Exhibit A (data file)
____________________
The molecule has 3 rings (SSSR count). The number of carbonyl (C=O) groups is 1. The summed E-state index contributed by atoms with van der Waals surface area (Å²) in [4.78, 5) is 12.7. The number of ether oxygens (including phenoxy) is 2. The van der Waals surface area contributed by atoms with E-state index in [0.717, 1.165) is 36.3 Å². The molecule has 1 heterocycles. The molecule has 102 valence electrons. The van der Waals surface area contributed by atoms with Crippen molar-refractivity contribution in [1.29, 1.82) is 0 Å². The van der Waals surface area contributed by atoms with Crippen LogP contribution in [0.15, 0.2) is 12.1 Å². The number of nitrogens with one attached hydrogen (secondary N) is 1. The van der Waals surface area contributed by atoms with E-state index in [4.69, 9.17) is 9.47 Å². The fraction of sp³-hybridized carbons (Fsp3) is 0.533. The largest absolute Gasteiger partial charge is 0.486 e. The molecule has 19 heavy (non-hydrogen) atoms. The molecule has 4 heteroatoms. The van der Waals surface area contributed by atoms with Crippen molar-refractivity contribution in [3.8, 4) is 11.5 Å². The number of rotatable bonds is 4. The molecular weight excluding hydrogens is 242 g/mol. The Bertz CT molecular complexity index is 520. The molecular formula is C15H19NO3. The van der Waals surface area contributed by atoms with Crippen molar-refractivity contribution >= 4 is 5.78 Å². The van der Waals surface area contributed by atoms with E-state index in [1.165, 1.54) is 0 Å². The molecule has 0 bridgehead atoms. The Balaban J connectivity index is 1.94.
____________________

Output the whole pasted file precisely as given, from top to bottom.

The molecule has 3 rings (SSSR count). The number of carbonyl (C=O) groups is 1. The summed E-state index contributed by atoms with van der Waals surface area (Å²) in [4.78, 5) is 12.7. The number of ether oxygens (including phenoxy) is 2. The van der Waals surface area contributed by atoms with E-state index in [0.717, 1.165) is 36.3 Å². The molecule has 1 heterocycles. The molecule has 102 valence electrons. The van der Waals surface area contributed by atoms with Crippen molar-refractivity contribution in [1.29, 1.82) is 0 Å². The van der Waals surface area contributed by atoms with Crippen LogP contribution in [0.15, 0.2) is 12.1 Å². The number of nitrogens with one attached hydrogen (secondary N) is 1. The van der Waals surface area contributed by atoms with E-state index in [4.69, 9.17) is 9.47 Å². The fraction of sp³-hybridized carbons (Fsp3) is 0.533. The largest absolute Gasteiger partial charge is 0.486 e. The molecule has 19 heavy (non-hydrogen) atoms. The molecule has 4 heteroatoms. The van der Waals surface area contributed by atoms with Crippen molar-refractivity contribution in [3.8, 4) is 11.5 Å². The number of rotatable bonds is 4. The molecular weight excluding hydrogens is 242 g/mol. The Bertz CT molecular complexity index is 520. The molecular formula is C15H19NO3. The van der Waals surface area contributed by atoms with Crippen molar-refractivity contribution >= 4 is 5.78 Å². The van der Waals surface area contributed by atoms with E-state index in [1.165, 1.54) is 0 Å². The molecule has 0 bridgehead atoms. The Balaban J connectivity index is 1.94.